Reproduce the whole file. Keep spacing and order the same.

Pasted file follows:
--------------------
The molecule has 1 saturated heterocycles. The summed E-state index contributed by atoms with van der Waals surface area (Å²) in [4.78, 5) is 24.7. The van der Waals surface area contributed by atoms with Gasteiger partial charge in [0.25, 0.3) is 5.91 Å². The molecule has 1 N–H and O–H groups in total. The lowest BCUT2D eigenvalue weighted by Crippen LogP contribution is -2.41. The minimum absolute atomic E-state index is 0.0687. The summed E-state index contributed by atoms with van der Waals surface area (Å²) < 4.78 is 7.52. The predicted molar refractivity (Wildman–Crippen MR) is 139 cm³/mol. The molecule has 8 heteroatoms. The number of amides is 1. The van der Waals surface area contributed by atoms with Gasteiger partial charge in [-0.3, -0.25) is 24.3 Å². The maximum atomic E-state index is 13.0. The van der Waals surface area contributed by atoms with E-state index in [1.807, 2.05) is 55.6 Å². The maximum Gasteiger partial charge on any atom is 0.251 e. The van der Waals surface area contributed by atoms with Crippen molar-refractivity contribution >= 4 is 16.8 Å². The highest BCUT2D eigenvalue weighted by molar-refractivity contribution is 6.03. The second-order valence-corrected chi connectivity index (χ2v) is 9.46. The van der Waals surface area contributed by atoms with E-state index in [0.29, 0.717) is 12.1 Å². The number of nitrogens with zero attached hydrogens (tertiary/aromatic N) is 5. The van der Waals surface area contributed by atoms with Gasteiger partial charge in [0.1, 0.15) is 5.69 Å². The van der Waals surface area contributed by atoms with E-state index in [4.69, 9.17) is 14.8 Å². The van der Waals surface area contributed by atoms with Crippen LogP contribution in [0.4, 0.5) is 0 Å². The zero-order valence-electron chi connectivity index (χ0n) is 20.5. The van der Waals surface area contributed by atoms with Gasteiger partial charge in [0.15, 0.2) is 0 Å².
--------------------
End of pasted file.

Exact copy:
The molecule has 1 saturated heterocycles. The summed E-state index contributed by atoms with van der Waals surface area (Å²) in [4.78, 5) is 24.7. The van der Waals surface area contributed by atoms with Gasteiger partial charge in [0.25, 0.3) is 5.91 Å². The molecule has 1 N–H and O–H groups in total. The lowest BCUT2D eigenvalue weighted by Crippen LogP contribution is -2.41. The minimum absolute atomic E-state index is 0.0687. The summed E-state index contributed by atoms with van der Waals surface area (Å²) < 4.78 is 7.52. The predicted molar refractivity (Wildman–Crippen MR) is 139 cm³/mol. The molecule has 8 heteroatoms. The number of amides is 1. The van der Waals surface area contributed by atoms with Gasteiger partial charge in [-0.3, -0.25) is 24.3 Å². The maximum atomic E-state index is 13.0. The van der Waals surface area contributed by atoms with E-state index in [1.807, 2.05) is 55.6 Å². The maximum Gasteiger partial charge on any atom is 0.251 e. The van der Waals surface area contributed by atoms with Crippen molar-refractivity contribution >= 4 is 16.8 Å². The highest BCUT2D eigenvalue weighted by molar-refractivity contribution is 6.03. The second-order valence-corrected chi connectivity index (χ2v) is 9.46. The van der Waals surface area contributed by atoms with E-state index in [0.29, 0.717) is 12.1 Å². The number of nitrogens with zero attached hydrogens (tertiary/aromatic N) is 5. The van der Waals surface area contributed by atoms with Gasteiger partial charge in [0.1, 0.15) is 5.69 Å². The van der Waals surface area contributed by atoms with E-state index in [4.69, 9.17) is 14.8 Å². The van der Waals surface area contributed by atoms with Crippen LogP contribution in [0.4, 0.5) is 0 Å². The zero-order valence-electron chi connectivity index (χ0n) is 20.5. The van der Waals surface area contributed by atoms with Gasteiger partial charge in [0.15, 0.2) is 0 Å².